Recently, we had issues with slowness for some queries where TempDb latencies on their respective drives had spikes.

We already have 8 tempdb files and trace flags 1117 and 1118 are not enabled. We are planning to enable but do not know as of now what issues might occur due to them.

However our storage team has suggested something called enabling write caching for TempDb drives. We have no clue how this will effect overall performance.

Can someone provide any insight if enabling this is really a good idea for SQL server TempDb files?

  • 5
    Just always turn on 1117 and 1118. Until newer versions where you don't need to anymore because that's just the default behavior. If they had started that practice in 2014, it would be the default behavior there, too. Commented Sep 9, 2019 at 20:49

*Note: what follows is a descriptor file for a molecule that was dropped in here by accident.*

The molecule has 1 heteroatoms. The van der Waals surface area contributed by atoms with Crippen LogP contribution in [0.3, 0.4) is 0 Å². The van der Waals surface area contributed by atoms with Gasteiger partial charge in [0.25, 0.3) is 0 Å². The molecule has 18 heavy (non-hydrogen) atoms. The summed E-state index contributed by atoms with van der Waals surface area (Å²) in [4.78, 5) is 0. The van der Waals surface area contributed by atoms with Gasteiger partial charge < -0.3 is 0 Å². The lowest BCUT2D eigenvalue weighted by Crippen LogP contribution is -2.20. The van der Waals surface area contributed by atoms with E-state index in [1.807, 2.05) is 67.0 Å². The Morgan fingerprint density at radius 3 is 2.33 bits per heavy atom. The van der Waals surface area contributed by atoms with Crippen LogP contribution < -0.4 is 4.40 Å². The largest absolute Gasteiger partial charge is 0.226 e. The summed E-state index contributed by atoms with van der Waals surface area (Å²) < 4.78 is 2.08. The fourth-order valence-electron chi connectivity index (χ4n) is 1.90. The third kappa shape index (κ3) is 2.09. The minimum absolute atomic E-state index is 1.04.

• @AaronBertrand, thanks Commented Sep 10, 2019 at 15:12

1 Answer 1


Trace flag 1117 deals with uniform auto-growth across multiple data files(https://www.brentozar.com/archive/2014/06/trace-flags-1117-1118-tempdb-configuration/), while 1118 deals with mixed versus dedicated extents. These trace flags are not limited to use on tempdb, so it will affect your entire instance.

I'd look at this article as well.

As far as write caching goes, dependent on the configuration of your storage array, it will probably delay the writes to disk briefly in cache until they commit to disk (ymmv though, I've seen issues with power outages affecting cache, thus losing the writes before they were committed to disk).

Have you examined the queries to know how they're using tempdb, and if they can be tuned to use it more efficiently?

I'd also look at how your storage layer is architected for your databases. Do you have tempdb isolated on separate storage than your user database files?

Is the storage latency behavior repeatable each time the query is run?

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